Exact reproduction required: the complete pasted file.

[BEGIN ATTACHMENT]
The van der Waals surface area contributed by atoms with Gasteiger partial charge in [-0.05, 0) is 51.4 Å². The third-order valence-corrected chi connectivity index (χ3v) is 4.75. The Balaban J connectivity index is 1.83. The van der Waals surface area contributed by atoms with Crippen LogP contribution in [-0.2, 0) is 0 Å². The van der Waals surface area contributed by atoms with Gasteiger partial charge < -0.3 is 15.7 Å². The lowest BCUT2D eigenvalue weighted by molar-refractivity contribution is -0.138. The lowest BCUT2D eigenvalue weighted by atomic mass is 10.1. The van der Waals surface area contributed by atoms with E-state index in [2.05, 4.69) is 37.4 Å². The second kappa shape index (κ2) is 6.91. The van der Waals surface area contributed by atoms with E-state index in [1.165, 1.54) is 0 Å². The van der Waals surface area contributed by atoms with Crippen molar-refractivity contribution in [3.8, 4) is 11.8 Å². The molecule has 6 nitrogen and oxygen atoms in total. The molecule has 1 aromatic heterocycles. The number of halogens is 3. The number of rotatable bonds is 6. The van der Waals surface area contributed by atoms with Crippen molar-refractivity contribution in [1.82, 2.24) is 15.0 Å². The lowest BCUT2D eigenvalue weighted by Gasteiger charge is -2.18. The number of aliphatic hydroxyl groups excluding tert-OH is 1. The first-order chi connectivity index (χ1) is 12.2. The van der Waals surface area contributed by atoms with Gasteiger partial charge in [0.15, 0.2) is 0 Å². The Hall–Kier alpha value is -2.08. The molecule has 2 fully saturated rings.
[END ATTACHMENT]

The van der Waals surface area contributed by atoms with Gasteiger partial charge in [-0.05, 0) is 51.4 Å². The third-order valence-corrected chi connectivity index (χ3v) is 4.75. The Balaban J connectivity index is 1.83. The van der Waals surface area contributed by atoms with Crippen LogP contribution in [-0.2, 0) is 0 Å². The van der Waals surface area contributed by atoms with Gasteiger partial charge < -0.3 is 15.7 Å². The lowest BCUT2D eigenvalue weighted by molar-refractivity contribution is -0.138. The lowest BCUT2D eigenvalue weighted by atomic mass is 10.1. The van der Waals surface area contributed by atoms with E-state index in [2.05, 4.69) is 37.4 Å². The second kappa shape index (κ2) is 6.91. The van der Waals surface area contributed by atoms with E-state index in [1.165, 1.54) is 0 Å². The van der Waals surface area contributed by atoms with Crippen molar-refractivity contribution in [3.8, 4) is 11.8 Å². The molecule has 6 nitrogen and oxygen atoms in total. The molecule has 1 aromatic heterocycles. The number of halogens is 3. The number of rotatable bonds is 6. The van der Waals surface area contributed by atoms with Crippen molar-refractivity contribution in [1.82, 2.24) is 15.0 Å². The lowest BCUT2D eigenvalue weighted by Gasteiger charge is -2.18. The number of aliphatic hydroxyl groups excluding tert-OH is 1. The first-order chi connectivity index (χ1) is 12.2. The van der Waals surface area contributed by atoms with Gasteiger partial charge in [0.15, 0.2) is 0 Å². The Hall–Kier alpha value is -2.08. The molecule has 2 fully saturated rings.